Journal of the House of Lords: Volume 20, 1714-1717. Originally published by His Majesty's Stationery Office, London, 1767-1830.
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DIE Mercurii, 11 Maii.
Butchers & al. of Edinburgh versus Magistrates and Candlemakers of the same Place.
Upon reading the Petition and Appeal of Patrick Kincaid Deacon, and Archibald Browne Box-master, of the Incorporated Company of Butchers, in the Borough of Edinburgh, for themselves, and in Name and Behalf of the said Corporation, from an Interlocutory Sentence, or Decree, of the Lords of Session in Scotland, made the Fifteenth of February last, on Behalf of the Magistrates and Corporation of Candle-makers of the said Borough of Edinburgh; praying, "that the same may be reversed:"
It is Ordered, by the Lords Spiritual and Temporal in Parliament assembled, That the said Magistrates and Corporation of Candle-makers may have a Copy of the said Appeal; and shall and are hereby required to put in their Answer thereunto, in Writing, on or before Wednesday the First Day of June next.
Watson versus Watson.
Upon reading the Petition and Appeal of James Watson of Saughton Esquire, from several Interlocutory Sentences, or Decrees, of the Lords of Session in Scotland, of the 27th of January, and the 17th, 18th, 19th, and 26th of February last, made on the Behalf of Robert Watson of Muirhouse Esquire; praying, "That the said several Interlocutory Sentences, or Decrees, may be reversed:"
It is Ordered, by the Lords Spiritual and Temporal in Parliament assembled, That the said Robert Watson may have a Copy of the said Appeal; and shall and he is hereby required to put in his Answer thereunto, in Writing, on or before Wednesday the Eighth Day of June next.
Bridges versus Hitchcock and Wethered.
Upon reading the Petition and Appeal of Shem Bridges Esquire, from a Decree of His Majesty's Court of Exchequer, made the 13th Day of December 1714, in certain Causes there depending, between John Hitchcock, Thomas Wethered, and Walter Kent, Complainants, and the Appellant, and Richard Holmes, and Elizabeth Blunt, Defendants; and the Appellant Complainant, and the said John Hitchcock, Thomas Wethered, and Walter Kent, Defendants; praying, "That the said Decree may be reviewed and reversed:"
It is Ordered, by the Lords Spiritual and Temporal in Parliament assembled, That the said Appeal do lie on the Table, until such Time as the Appellant offer some reasonable Excuse for not bringing the same within the Time limited by the Standing Order of this House.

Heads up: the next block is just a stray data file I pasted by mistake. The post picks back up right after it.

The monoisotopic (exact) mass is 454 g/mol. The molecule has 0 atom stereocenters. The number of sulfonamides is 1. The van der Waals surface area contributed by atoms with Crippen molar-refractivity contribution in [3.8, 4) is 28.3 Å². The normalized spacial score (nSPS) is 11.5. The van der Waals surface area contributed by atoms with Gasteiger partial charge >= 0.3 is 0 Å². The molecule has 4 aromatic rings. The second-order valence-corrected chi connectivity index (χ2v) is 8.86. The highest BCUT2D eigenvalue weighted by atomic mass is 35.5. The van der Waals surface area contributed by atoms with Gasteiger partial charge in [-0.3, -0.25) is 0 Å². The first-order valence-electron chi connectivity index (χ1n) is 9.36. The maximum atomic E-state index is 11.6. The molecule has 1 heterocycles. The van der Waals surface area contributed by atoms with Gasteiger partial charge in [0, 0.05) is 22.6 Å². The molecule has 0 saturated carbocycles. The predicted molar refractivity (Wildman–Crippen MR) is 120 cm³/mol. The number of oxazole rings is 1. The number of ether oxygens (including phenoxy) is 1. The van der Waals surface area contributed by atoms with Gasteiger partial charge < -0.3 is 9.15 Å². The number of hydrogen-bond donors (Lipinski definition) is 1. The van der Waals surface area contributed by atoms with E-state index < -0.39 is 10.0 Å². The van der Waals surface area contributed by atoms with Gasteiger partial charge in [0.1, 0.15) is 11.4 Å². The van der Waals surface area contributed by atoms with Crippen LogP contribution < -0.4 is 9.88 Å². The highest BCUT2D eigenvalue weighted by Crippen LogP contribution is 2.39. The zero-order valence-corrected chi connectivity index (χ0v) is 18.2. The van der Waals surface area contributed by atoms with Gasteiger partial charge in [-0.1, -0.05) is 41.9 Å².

His Majesty, being seated on His Royal Throne, adorned with His Crown and Regal Ornaments, and attended with His Officers of State (the Prince of Wales, in his Robes, sitting in his Place on the Right Hand of the Chair of State, the Lords being also in their Robes), commanded the Gentleman Usher of the Black Rod to let the Commons know, "It is His Majesty's Pleasure, they attend Him immediately, in the House of Peers."
Who being come, with their Speaker; he, after a short Speech to His Majesty in relation to the Land Tax Bill to be passed, delivered the same to the Clerk Assistant, in Absence of the Clerk of the Parliaments; who brought it to the Table; where the Clerk of the Crown read the Title of that and the other Bills to be passed, severally, as follows:
"2. An Act to empower the Barons of the Court of Exchequer in Ireland to grant a Commission to some Persons in England, to administer to Henry Temple Esquire and Luke King Gentleman the usual Oaths, for the due Execution of their Office of Remembrancer of the Court of Exchequer in Ireland."
"3. An Act to empower the Barons of the Court of Exchequer in Ireland to grant a Commission to some of the Barons of the Court of Exchequer in England, to administer to Thomas Hopkins Esquire the usual Oaths, for the due Execution of the Office, or Offices, of Searcher, Packer, and Gauger, in the Port of Dublin."
L. Fitzwalter's Privilege: Adams to attend.
The House being informed, "That Robert Adams, the Attorney charged upon Oath with delivering Declarations against Elisha Scarning and Charles Harman, menial Servants to the Lord Fitzwalter, and giving Rules for pleading thereon, within the Time of Privilege of Parliament, attended according to Order; and that the said Lord Fitzwalter was desirous another Day might be appointed for his Attendance:"